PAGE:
In winter, adult California tiger salamanders congregate at suitable breeding sites, typically shallow ponds and pools that have formed during the heavy winter rains (3). A few days after arriving at the breeding pool, the adults spawn and leave the pond soon after (5). The eggs in the pond take two to four weeks to hatch, with the hatchlings initially feeding on zooplankton. Older larvae feed on tadpoles and aquatic invertebrates until undergoing metamorphosis as pond levels recede in late spring (6). Adult California tiger salamanders are presumed to feed predominantly on a wide variety of invertebrate and small vertebrate prey (7). It is thought that most individuals take four to five years to reach sexual maturity (8), and can live for over ten years (7).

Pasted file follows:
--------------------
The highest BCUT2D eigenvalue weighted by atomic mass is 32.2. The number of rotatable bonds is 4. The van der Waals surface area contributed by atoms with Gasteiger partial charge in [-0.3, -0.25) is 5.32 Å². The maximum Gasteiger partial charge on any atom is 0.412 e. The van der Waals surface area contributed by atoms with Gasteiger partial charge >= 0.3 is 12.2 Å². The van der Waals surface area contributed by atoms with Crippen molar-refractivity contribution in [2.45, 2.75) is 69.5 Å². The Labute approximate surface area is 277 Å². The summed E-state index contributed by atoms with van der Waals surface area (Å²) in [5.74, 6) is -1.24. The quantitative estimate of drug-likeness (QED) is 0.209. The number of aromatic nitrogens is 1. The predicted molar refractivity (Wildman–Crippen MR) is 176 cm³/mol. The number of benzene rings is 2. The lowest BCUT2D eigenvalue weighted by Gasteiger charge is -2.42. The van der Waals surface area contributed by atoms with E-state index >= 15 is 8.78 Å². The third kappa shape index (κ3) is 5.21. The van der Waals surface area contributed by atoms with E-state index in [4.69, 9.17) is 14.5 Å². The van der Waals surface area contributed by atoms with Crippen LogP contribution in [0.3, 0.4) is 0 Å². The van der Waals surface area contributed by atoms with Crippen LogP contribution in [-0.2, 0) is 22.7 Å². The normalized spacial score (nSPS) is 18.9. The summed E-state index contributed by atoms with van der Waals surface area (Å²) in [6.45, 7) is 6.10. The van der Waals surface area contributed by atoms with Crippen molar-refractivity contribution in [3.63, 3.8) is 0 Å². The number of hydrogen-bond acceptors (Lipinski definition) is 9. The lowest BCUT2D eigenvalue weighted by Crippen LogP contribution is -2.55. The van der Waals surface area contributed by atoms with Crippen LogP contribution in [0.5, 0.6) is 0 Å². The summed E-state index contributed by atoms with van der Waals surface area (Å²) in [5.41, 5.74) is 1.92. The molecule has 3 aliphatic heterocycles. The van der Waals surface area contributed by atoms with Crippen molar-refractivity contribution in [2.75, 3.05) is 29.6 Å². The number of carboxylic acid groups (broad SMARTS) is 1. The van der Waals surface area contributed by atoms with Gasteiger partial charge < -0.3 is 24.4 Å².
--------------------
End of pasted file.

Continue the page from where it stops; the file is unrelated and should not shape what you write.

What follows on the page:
Following metamorphosis the California tiger salamander is nocturnal, and prefers to spend most of its time underground. It aestivates (a form of summer hibernation) in the burrows of California ground squirrels (Spermophilus beecheyi) arising during rainy periods in November (5). Surprisingly, the California ground squirrel is a predator of adult salamanders, as is the striped skunk (Mephitis mephitis), while the California red-legged frog (Rana draytonii) and the garter snake (Thamnophis species) preys on California tiger salamander larvae (7).